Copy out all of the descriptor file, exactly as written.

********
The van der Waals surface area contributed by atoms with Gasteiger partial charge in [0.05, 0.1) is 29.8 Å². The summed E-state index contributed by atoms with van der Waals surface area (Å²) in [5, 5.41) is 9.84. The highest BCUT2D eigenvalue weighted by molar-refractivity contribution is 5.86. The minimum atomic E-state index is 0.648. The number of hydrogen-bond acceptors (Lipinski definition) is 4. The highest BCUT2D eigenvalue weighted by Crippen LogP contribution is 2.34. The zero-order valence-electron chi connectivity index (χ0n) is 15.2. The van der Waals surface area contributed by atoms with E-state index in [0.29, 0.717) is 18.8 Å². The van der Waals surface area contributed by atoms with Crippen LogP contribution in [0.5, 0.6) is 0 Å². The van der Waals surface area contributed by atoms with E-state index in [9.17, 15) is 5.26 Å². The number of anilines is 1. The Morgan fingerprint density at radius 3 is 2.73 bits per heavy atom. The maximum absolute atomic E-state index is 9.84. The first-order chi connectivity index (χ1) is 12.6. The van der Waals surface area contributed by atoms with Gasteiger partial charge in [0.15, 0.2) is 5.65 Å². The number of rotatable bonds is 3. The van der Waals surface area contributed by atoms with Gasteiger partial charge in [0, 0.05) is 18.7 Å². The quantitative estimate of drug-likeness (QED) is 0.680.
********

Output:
The van der Waals surface area contributed by atoms with Gasteiger partial charge in [0.05, 0.1) is 29.8 Å². The summed E-state index contributed by atoms with van der Waals surface area (Å²) in [5, 5.41) is 9.84. The highest BCUT2D eigenvalue weighted by molar-refractivity contribution is 5.86. The minimum atomic E-state index is 0.648. The number of hydrogen-bond acceptors (Lipinski definition) is 4. The highest BCUT2D eigenvalue weighted by Crippen LogP contribution is 2.34. The zero-order valence-electron chi connectivity index (χ0n) is 15.2. The van der Waals surface area contributed by atoms with E-state index in [0.29, 0.717) is 18.8 Å². The van der Waals surface area contributed by atoms with Crippen LogP contribution in [0.5, 0.6) is 0 Å². The van der Waals surface area contributed by atoms with E-state index in [9.17, 15) is 5.26 Å². The number of anilines is 1. The Morgan fingerprint density at radius 3 is 2.73 bits per heavy atom. The maximum absolute atomic E-state index is 9.84. The first-order chi connectivity index (χ1) is 12.6. The van der Waals surface area contributed by atoms with Gasteiger partial charge in [0.15, 0.2) is 5.65 Å². The number of rotatable bonds is 3. The van der Waals surface area contributed by atoms with Gasteiger partial charge in [0, 0.05) is 18.7 Å². The quantitative estimate of drug-likeness (QED) is 0.680.